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The city of Merseburg, with around 34,000 inhabitants and a former imperial palace, is located in the south of the state of Saxony-Anhalt, around 10 km south of Halle. In addition to Halle and Bitterfeld-Wolfen, it is a center of the “chemistry triangle”. Merseburg is heavily industrialized by the chemical plants Buna (north), Leuna (south) and the former open-cast lignite mine (Geiseltal) and coal refining to the west.

Although one of the oldest cities in the region (first documented mention in the 9th century) and a former bishop's seat, Merseburg today has a rather torn townscape with little due to the war damage in World War II and the reconstruction in the GDR times that was not based on historical models coherent old building fabric. The two most important buildings (cathedral and castle), located on a hill, protrude from this.

The neighboring towns of Leuna and Schkopau, which have grown together with Merseburg, are dealt with in this article.


In the early and high Middle Ages, Merseburg was one of the most important cities in what is now Central Germany. It was first mentioned in a document around 890. History connoisseurs associate it above all with the so-called “Merseburg magic spells”, a collection of pagan incantations written in Old High German from the 9th or 10th century. In 968, Emperor Otto I founded the Merseburg diocese. The city, which at that time was still near the eastern border of Germany, remained an important religious center with its Benedictine abbey and Romanesque cathedral until the 16th century. Merseburg was one of the preferred palatinates of Emperor Heinrich II. The diocese of Merseburg was comparatively small, but included such important cities as Leipzig.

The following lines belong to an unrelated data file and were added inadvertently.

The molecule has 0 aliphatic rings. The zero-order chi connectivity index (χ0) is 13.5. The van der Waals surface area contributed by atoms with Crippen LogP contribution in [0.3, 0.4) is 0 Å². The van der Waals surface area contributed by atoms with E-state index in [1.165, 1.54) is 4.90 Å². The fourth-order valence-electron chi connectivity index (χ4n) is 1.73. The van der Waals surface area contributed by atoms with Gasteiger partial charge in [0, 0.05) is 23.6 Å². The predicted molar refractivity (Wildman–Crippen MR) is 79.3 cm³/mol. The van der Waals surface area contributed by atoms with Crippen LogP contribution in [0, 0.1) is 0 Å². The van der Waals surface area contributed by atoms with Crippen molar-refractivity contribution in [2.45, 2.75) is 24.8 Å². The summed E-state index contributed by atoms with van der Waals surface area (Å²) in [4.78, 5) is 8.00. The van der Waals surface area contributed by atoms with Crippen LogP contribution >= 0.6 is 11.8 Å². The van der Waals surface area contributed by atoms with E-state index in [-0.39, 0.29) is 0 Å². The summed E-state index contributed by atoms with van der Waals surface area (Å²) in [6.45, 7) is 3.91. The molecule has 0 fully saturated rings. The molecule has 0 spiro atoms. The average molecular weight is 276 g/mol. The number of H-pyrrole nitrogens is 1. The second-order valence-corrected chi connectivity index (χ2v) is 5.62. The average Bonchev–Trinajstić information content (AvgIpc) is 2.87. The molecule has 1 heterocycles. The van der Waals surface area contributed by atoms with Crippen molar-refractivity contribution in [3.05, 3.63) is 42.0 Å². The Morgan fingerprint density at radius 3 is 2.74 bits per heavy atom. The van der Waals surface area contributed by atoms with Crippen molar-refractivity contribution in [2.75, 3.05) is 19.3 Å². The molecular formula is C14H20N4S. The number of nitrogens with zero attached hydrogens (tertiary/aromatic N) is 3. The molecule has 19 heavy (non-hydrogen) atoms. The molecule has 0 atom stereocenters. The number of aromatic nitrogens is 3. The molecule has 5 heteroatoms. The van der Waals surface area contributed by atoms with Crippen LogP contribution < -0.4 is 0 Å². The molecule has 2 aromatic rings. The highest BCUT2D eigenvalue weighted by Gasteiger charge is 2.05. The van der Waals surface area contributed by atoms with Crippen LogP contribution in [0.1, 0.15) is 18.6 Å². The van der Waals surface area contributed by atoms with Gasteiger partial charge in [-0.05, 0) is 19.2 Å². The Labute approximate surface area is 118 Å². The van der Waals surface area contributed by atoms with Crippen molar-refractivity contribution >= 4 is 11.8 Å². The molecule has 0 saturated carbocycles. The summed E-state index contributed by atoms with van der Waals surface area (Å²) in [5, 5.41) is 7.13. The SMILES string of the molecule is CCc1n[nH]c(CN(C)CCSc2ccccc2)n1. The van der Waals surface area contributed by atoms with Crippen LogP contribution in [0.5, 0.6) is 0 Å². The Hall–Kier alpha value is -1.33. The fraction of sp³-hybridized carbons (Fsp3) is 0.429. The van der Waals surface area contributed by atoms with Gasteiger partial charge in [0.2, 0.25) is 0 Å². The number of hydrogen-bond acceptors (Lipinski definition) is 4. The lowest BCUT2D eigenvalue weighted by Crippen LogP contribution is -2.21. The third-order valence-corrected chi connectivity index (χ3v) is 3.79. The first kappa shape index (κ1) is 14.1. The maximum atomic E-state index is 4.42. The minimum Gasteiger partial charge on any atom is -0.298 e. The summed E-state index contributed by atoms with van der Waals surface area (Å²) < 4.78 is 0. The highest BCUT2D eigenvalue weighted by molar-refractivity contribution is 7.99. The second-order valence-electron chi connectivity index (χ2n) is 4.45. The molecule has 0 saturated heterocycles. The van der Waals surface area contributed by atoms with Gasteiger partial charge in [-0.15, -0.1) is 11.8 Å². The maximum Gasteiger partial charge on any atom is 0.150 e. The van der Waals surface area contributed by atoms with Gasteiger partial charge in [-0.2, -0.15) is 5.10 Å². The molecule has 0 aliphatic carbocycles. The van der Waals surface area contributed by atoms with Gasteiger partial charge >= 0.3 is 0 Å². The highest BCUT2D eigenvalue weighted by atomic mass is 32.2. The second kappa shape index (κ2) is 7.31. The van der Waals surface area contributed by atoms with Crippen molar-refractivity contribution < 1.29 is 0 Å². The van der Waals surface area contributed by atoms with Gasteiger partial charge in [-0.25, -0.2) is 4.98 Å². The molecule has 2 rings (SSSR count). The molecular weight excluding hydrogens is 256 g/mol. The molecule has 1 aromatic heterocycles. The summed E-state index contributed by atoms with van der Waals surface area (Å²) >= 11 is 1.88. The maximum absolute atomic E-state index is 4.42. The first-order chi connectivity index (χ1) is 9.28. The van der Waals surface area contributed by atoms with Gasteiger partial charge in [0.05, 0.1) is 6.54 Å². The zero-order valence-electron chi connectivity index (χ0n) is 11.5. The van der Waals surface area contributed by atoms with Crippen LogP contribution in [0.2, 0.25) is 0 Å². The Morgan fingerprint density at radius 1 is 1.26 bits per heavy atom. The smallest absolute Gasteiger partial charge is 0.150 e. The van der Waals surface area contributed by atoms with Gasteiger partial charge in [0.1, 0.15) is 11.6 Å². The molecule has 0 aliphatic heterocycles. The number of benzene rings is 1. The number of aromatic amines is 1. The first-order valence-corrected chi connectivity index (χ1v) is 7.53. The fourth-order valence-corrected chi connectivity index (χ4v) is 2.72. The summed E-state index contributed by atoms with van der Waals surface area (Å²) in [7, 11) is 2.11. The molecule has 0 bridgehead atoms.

In the middle of the 16th century the Reformation found its way into Merseburg. The Benedictine abbey was dissolved and the territory of the diocese was annexed by the secular electorate of Saxony. From the middle of the 17th to the 18th century Merseburg was the residence of a branch of the Saxon dukes. After the Congress of Vienna in 1815, the city came under Prussian rule and became the administrative seat of a government district to which the south of the province of Saxony (corresponds roughly to today's southern Saxony-Anhalt, including the much larger city of Halle) belonged.

In the beginning of the 20th century, Merseburg and especially its suburb of Schkopau became locations for the chemical industry. The Buna Works in Schkopau were founded in 1936 as part of the National Socialists' self-sufficiency policy (i.e. independence from raw material imports) and were the first place where rubber was synthesized on a large scale. During the division of Germany, plastic and elastane from Schkopau in the GDR was a well-known term for plastics. Large parts of the historic old town were replaced by "socialist" new buildings. After reunification, many workers lost their jobs because the factories, which were now largely unprofitable, had to close or massively change their production. Merseburg lost around a third of its population compared to the 1980s, and in 2015 the city still had around 34,000 inhabitants. The Buna works are now a subsidiary of the US group Dow Chemical.